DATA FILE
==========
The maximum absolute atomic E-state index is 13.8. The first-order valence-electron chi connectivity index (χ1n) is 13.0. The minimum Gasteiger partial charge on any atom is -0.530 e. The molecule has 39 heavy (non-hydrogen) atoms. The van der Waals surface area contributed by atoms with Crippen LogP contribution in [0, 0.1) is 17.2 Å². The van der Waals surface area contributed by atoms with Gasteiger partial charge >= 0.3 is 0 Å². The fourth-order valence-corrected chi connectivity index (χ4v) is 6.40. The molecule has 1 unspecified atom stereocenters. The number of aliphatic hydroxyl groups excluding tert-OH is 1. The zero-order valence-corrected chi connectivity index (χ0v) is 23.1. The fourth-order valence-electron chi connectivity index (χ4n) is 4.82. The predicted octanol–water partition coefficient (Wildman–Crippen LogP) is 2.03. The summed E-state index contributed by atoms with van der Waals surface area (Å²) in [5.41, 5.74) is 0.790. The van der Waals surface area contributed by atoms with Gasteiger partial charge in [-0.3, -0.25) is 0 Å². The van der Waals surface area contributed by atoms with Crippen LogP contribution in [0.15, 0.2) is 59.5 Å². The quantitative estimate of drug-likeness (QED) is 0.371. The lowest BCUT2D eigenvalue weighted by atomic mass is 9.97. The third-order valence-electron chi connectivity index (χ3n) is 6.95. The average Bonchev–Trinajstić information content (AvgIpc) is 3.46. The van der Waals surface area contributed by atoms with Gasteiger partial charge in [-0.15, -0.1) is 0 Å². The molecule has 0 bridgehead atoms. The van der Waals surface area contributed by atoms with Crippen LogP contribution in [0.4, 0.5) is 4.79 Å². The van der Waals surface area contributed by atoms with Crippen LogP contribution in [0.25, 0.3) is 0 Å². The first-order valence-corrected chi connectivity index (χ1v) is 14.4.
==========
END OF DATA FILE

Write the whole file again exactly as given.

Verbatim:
The maximum absolute atomic E-state index is 13.8. The first-order valence-electron chi connectivity index (χ1n) is 13.0. The minimum Gasteiger partial charge on any atom is -0.530 e. The molecule has 39 heavy (non-hydrogen) atoms. The van der Waals surface area contributed by atoms with Crippen LogP contribution in [0, 0.1) is 17.2 Å². The van der Waals surface area contributed by atoms with Gasteiger partial charge >= 0.3 is 0 Å². The fourth-order valence-corrected chi connectivity index (χ4v) is 6.40. The molecule has 1 unspecified atom stereocenters. The number of aliphatic hydroxyl groups excluding tert-OH is 1. The zero-order valence-corrected chi connectivity index (χ0v) is 23.1. The fourth-order valence-electron chi connectivity index (χ4n) is 4.82. The predicted octanol–water partition coefficient (Wildman–Crippen LogP) is 2.03. The summed E-state index contributed by atoms with van der Waals surface area (Å²) in [5.41, 5.74) is 0.790. The van der Waals surface area contributed by atoms with Gasteiger partial charge in [-0.3, -0.25) is 0 Å². The van der Waals surface area contributed by atoms with Crippen LogP contribution in [0.15, 0.2) is 59.5 Å². The quantitative estimate of drug-likeness (QED) is 0.371. The lowest BCUT2D eigenvalue weighted by atomic mass is 9.97. The third-order valence-electron chi connectivity index (χ3n) is 6.95. The average Bonchev–Trinajstić information content (AvgIpc) is 3.46. The van der Waals surface area contributed by atoms with Gasteiger partial charge in [-0.15, -0.1) is 0 Å². The molecule has 0 bridgehead atoms. The van der Waals surface area contributed by atoms with Crippen LogP contribution in [0.4, 0.5) is 4.79 Å². The van der Waals surface area contributed by atoms with Crippen LogP contribution in [0.25, 0.3) is 0 Å². The first-order valence-corrected chi connectivity index (χ1v) is 14.4.